Dr Cloud describes three types of necessary endings in a garden. He uses the analogy of a gardener pruning a rosebush to ensure it grows healthy, strong and beautiful.
Type 1 Endings recognize the limited resources of the rosebush. “The gardener constantly examines the rosebush to see which buds are worthy of the plant’s limited fuel and support, and cuts the others away.” This pruning frees needed resources so the plant can redirect them to the blossoms with the greatest potential to become mature roses – because the rosebush can’t sustain every bud on its branches. To apply this to your relationship: if your life is a rosebush, is your toxic love affair draining necessary resources from your dreams, goals, plans, relationships?
Type 2 Endings involve an honest – perhaps painful – reality check. For a while, the gardener may monitor the sick or diseased branches of the rosebush, perhaps even fertilizing and nurturing them, or otherwise trying to make them healthy. “But at some point, he realizes that more water, more fertilizer, or mare care is just not going to help,” writes Dr Cloud. “For whatever reason, they are not going to recover and become what he needs them to be to create the final picture of beauty he wants for the rosebush and the garden.” In your toxic love affair, are you nurturing empty promises, fruitless wishes, or broken dreams? Learning how to end a relationship that is toxic requires wisdom. You need to recognize that you are pruning the diseased, dead branches from the rosebush of your life.
Type 3 Endings are easiest to see because the buds and branches are dead (typical of toxic love affairs). “To give the healthy blooms and branches room and an unobstructed path to grow, the dead ones are cut away,” writes Dr Cloud in Necessary Endings. “The healthy branches need room to reach their full length and height, but they cannot spread when dead branches force them to bend and turn corners.” To apply this to your toxic relationship: is your love affair clearly dead and life-draining, but you don’t feel strong enough to deal with a breakup?
5. Remember that endings are normal and even good
“Make endings a normal occurrence and a normal part of business and life, instead of seeing it as a problem,” writes Dr Cloud in Necessary Endings. “Then and only then can you align yourself well with endings when they come.”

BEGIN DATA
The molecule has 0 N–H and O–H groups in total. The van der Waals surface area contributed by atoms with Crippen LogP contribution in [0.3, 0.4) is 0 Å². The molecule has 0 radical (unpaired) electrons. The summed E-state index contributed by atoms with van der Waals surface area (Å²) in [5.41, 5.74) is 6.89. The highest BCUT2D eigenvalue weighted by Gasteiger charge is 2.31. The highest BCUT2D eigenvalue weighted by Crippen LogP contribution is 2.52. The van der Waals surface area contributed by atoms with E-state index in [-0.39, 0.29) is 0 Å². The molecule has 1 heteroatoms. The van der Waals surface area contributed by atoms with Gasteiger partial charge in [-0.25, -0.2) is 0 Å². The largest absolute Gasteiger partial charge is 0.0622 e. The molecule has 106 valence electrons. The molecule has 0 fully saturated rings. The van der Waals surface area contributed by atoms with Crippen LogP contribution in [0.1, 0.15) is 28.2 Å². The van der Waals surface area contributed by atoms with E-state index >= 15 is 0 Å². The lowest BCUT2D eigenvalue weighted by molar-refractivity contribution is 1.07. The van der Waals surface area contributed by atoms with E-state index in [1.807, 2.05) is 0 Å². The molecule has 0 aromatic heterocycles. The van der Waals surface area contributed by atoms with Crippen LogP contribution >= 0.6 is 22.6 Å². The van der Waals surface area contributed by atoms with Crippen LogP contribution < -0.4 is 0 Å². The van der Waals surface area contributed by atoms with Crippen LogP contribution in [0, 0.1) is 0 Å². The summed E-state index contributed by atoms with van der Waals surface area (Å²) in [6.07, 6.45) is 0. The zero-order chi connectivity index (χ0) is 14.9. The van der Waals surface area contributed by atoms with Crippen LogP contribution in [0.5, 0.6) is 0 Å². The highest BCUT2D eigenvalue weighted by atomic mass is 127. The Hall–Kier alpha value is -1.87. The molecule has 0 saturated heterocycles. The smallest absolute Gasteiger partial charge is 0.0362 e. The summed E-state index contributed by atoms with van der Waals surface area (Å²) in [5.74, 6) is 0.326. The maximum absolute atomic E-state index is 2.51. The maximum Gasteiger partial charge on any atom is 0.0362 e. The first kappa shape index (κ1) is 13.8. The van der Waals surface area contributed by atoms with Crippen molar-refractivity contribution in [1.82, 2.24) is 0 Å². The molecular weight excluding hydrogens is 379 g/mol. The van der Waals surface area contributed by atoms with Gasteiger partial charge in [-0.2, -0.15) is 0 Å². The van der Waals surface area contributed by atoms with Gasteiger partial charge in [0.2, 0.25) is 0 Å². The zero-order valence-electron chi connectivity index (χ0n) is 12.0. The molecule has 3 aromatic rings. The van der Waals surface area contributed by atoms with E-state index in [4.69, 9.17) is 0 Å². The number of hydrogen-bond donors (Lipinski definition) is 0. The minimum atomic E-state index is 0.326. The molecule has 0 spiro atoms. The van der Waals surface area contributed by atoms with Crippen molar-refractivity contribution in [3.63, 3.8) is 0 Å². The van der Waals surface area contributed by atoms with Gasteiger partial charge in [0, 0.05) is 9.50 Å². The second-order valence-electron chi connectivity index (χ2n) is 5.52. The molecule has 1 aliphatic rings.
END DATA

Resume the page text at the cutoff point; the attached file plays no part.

If you haven’t learned how to bring a professional or personal relationship to a healthy close, read this book. It is valuable resource that will help you learn what you need to give up in order to move forward in your life.
Adopt a fresh mindset and healthier way of being. Know that learning how to end a toxic love affair is normal, expected, and even good for you. This breakup is one of those painful gifts that will set the stage for happiness and hope for your future. This ending will hurt and you will grieve, but you know deep in your heart that this is the best decision you could make for both you and your partner.
6. Look forward even as you’re ending your toxic love affair
This season – this relationship that is unhealthy and destructive – is coming to an end. Do you not perceive it? You know it’s over…but do you believe that a fresh new season of joy, love, and peace is waiting for you? You will blossom, but not until you have pruned this relationship from your life.
There is a right time for every season. Ecclesiastes – one of my favorite books in the Bible – describes the natural cycle of beginnings and endings in life.
There’s a perfect time to do things, a right time for everything on the earth:
A right time for birth and another for death,
A right time to plant and another to reap,
A right time to kill and another to heal,
A right time to destroy and another to construct,
A right time to cry and another to laugh,
A right time to lament and another to cheer,
A right time to make love and another to abstain,
A right time to embrace and another to part,
A right time to search and another to count your losses,
A right time to hold on and another to let go,
A right time to rip out and another to mend,
A right time to shut up and another to speak up,
A right time to love and another to hate,
A right time to wage war and another to make peace.
If you’re reluctant to break off this toxic relationship because of loneliness, read How to Deal With Your Fear of Being Alone.
What do you think of the idea of ending an unhealthy relationship and making room for fresh growth and a new season in your life? While I can’t offer advice on how to end a toxic love affair, I do read every comment. I encourage you to respond to other readers’ comments if you feel led, and to share your experience. Writing often brings clarity and insight, and can help you process your feelings.
May you find clarity and peace as you think about what a toxic love affair is and how it affects your life. May wisdom and strength guide your decision to end the toxic relationships you’re involved in, and may you walk in faith and hope for your future. Above all, may you be open to God’s call on your heart and His love for you. May you be open to receiving His life and resting in His strength, grace, power, and joy. May you seek His guidance and blessings in this and all areas of your life.
Share your thoughts below - you won't be judged or criticized! I read every comment, but can't always respond personally. If you need relationship help, get Mort Fertel's 7 Steps to Fixing Your Marriage - and FREE advice, no strings attached.
If you need relationship help, get Mort Fertel's 7 Steps to Fixing Your Marriage - and FREE advice, no strings attached.